With Visual Studio 15 Preview 5, Performance Is Key

Performance comes in the form of shorter load times and more efficient memory usage across the tooling. and productivity are highlights of this latest preview.

The Visual Studio team has released a fifth preview of Visual Studio 15 that improves on performance and productivity across the tooling.

"With this Preview, I want to focus mostly on performance improvements, and in the coming days we'll have some follow-up posts about the performance gains we've seen.," writes Microsoft Program Manager John Montgomery, in a blog post.

Much of the performance gains he writes about have much to do with "lightweight loading" and "on-demand loading" when staring up VS 15. A new Lightweight Solution Load option can be turned on in Tools that will allow developers to edit and debug immediately, without having to wait for all projects to load.

VS 15 P5 also allows for extensions to be loaded on demand rather than upon startup. Montgomery said that the team is already doing this with Python and Xamarin extensions, and "are working on moving all extensions we ship with Visual Studio and extensions shipped by third party extension vendors to this model." He said that the team is working up an on-demand loading guide for extension builders.

Noteworthy are some behind-the-curtain improvements, such as placing memory-intensive tasks into separate processes. Montgomery calls out Git Source Control and the TypeScript language service as two memory hogs that are now being moved outside of the VS main process so code can run uninhibited. He said to expect better performance in future releases as more components are moved out of the main process.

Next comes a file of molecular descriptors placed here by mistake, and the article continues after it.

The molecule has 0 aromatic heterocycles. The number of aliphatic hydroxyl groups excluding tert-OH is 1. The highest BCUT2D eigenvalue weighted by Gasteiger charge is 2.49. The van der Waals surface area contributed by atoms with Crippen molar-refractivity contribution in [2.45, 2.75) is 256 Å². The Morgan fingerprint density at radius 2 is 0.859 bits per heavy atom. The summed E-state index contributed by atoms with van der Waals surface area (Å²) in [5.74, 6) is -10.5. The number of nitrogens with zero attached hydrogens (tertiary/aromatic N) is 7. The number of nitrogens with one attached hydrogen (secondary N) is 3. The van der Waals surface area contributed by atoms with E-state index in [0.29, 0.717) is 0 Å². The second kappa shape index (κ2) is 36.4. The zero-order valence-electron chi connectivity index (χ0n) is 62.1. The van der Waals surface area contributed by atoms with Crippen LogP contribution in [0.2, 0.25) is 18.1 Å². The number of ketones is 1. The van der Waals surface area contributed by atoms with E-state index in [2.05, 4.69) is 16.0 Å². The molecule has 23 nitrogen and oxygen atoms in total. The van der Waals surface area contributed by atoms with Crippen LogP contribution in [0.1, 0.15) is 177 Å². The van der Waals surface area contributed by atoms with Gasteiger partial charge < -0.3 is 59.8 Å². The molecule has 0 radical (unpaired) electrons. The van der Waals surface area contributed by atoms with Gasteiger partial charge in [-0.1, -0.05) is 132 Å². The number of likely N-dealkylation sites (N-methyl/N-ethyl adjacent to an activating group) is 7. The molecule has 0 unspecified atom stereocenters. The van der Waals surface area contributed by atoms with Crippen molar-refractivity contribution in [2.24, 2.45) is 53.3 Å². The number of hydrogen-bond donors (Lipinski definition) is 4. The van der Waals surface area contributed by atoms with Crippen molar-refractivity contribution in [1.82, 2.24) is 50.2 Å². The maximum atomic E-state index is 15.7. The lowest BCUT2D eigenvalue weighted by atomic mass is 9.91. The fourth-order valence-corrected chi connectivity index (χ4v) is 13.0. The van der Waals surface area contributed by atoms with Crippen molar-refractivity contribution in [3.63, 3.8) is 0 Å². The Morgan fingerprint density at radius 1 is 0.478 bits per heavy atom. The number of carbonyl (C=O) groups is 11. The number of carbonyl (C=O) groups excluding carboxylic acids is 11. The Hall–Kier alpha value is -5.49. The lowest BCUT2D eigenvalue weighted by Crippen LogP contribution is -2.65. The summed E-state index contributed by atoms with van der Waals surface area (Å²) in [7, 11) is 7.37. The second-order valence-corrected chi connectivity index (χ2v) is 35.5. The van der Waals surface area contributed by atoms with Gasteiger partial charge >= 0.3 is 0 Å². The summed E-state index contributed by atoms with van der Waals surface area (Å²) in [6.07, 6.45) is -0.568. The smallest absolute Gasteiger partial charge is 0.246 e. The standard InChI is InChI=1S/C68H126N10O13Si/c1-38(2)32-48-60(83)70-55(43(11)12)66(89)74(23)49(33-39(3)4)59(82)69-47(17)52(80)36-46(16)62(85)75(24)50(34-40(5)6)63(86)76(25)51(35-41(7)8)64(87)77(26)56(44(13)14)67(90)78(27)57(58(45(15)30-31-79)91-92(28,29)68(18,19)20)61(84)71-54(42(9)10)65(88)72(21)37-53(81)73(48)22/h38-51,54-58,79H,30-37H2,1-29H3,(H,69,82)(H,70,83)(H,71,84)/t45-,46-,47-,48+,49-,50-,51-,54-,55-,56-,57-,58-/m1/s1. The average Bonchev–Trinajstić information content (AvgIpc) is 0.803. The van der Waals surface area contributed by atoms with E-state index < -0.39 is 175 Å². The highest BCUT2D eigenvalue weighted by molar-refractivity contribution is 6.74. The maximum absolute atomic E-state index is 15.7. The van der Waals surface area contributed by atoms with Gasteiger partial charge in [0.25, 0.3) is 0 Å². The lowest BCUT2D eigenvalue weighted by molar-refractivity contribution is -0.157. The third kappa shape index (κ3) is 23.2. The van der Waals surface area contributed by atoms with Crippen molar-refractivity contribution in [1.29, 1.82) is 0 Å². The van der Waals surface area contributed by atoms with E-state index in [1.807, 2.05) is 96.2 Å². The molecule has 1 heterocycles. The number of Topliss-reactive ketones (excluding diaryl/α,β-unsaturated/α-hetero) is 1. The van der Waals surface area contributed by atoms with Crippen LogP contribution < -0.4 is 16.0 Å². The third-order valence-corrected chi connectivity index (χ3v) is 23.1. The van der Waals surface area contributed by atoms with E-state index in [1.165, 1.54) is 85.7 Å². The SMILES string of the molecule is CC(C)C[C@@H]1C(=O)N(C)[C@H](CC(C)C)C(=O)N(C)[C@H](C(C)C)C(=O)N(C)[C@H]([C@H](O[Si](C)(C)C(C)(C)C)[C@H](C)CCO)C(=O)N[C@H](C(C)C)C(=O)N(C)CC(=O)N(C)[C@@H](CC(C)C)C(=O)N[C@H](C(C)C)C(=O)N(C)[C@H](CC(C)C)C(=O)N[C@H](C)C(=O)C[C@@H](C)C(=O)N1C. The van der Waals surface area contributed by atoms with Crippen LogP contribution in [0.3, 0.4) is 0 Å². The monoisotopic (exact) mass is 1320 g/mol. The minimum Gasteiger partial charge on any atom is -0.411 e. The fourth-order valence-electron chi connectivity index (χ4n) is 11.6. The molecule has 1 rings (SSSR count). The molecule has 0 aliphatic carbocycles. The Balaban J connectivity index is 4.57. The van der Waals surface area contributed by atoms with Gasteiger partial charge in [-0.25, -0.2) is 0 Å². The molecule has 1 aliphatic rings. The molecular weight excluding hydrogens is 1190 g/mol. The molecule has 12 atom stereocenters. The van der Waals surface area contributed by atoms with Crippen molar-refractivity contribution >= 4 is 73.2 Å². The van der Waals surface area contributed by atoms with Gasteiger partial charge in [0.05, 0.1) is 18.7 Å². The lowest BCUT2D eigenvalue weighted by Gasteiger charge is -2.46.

Productivity improvements have been made to how developers navigate, edit and debug code as well.

With C#, C++, and VB, IntelliSense now has a filtering feature that narrows the list of API types that are scrolled through when IntelliSense pops up. With XAML, filtering is also working in the background, and IntelliSense now provides completion for the x:Bind compile time binding mechanism. When working with JavaScript, there's a new language service that "uses static analysis powered by TypeScript to provide more detailed IntelliSense, full ES6/ES7 coverage, and a more consistent editing experience," Montgomery notes.

Other improvements:

  • Additions to Quick Actions and Refactorings for C# and VB: Move Type to Matching File, Sync File and Type Name, Convert to Interpolated String
  • Code Navigation: Search for files, types and methods via Go To:, group, filter, sort, and nested searches with Find All Reference.
  • Debugging: Addition of experimental Run to Click feature and new Exception Helper dialog.

The release notes contains a full list of additions and improvements and known issues. Montgomery said that the preview is not ready for prime time and should be used for testing only.

About the Author

Michael Domingo is a long-time software publishing veteran, having started up and managed several developer publications for the Clipper compiler, Microsoft Access, and Visual Basic. He's also managed IT pubs for 1105 Media, including Microsoft Certified Professional Magazine and Virtualization Review before landing his current gig as Visual Studio Magazine Editor in Chief. Besides his publishing life, he's a professional photographer, whose work can be found by Googling domingophoto.

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